Day 47: a weird day of sightseeing


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Asia » Nepal » Pokhara
December 22nd 2018
Published: January 13th 2019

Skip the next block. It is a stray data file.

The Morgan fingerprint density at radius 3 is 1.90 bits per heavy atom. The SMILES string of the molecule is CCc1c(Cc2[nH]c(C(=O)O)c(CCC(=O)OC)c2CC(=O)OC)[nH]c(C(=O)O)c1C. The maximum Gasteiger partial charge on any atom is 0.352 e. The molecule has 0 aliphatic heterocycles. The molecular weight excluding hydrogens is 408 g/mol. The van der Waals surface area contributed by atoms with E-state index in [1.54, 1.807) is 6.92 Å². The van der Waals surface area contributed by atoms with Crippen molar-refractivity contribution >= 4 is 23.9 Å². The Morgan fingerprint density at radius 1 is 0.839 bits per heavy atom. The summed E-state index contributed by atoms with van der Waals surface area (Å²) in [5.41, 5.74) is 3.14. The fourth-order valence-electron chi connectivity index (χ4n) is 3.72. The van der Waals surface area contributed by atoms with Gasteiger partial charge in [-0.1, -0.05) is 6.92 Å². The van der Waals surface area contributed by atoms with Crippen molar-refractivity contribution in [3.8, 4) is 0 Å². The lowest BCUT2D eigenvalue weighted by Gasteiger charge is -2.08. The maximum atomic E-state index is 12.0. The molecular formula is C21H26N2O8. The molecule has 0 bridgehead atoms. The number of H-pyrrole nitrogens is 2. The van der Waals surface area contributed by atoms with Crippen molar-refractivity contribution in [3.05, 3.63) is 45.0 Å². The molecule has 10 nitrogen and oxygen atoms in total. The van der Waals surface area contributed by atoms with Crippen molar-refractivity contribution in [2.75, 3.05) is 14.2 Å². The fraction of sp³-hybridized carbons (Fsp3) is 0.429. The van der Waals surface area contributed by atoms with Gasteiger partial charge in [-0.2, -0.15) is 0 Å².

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Raj took us on a weird day of sight seeing in Pokhara. It was 5 or 6 places and 10 to 15 minutes at each place with the exception of the Gorkha Museum which took us hours to get through. We started at a large waterfall which was renamed Devi Falls in the 1970s when a European woman drown while taking a shower. It took so much time and cost to look for the body they remained it after her. After we went to the caves which has the river from the falls flowing through it. It was very deep and had a Hindi temple inside. This was followed up by the hydropower damn that provides electricity to over 400,000 people. They had massive flooding in the early 1990s and the water rose 26 meters in 24 hours and knocked out the majority of the power grid and this station. The last stop in this area was the Tibet refugee camp where they sell TibetIan crafts to earn money. TibetIan refugees are not able to get jobs in Nepal because they are not citizens so they are limited to cash transactions. The Gorkha museum was a very simple museum that provided so much cool information. The Gorkha are famous fighters for Nepal who prevented the country from becoming a colonized territory. They were eventually lost a battle to the British and in the treaty agreed to enter into the British forces. They currently have units in Nepal, India and Great Britain. The Gorkha have fought in every major battle since and have been deployed out after natural disasters to countries. Every year, in order to become a Gorkha soldier, one has a to be selected on the basis of academics and fitness to ensure only the best are entered into training. For the initial screening they have around 2,800 people sign up and only select around 200 cadets. This is how the Gorkha have maintained their high standards and reputation. The last stop was the lake which has a temple on the island. What we didn’t expect was the island was only 100 yards away and they forced you to wear a life jacket. Don’t they know we grew up in a lake and our grandparents haven’t demanded we wear life jackets in years!!!!????? Still not feeling the best but getting better every day.

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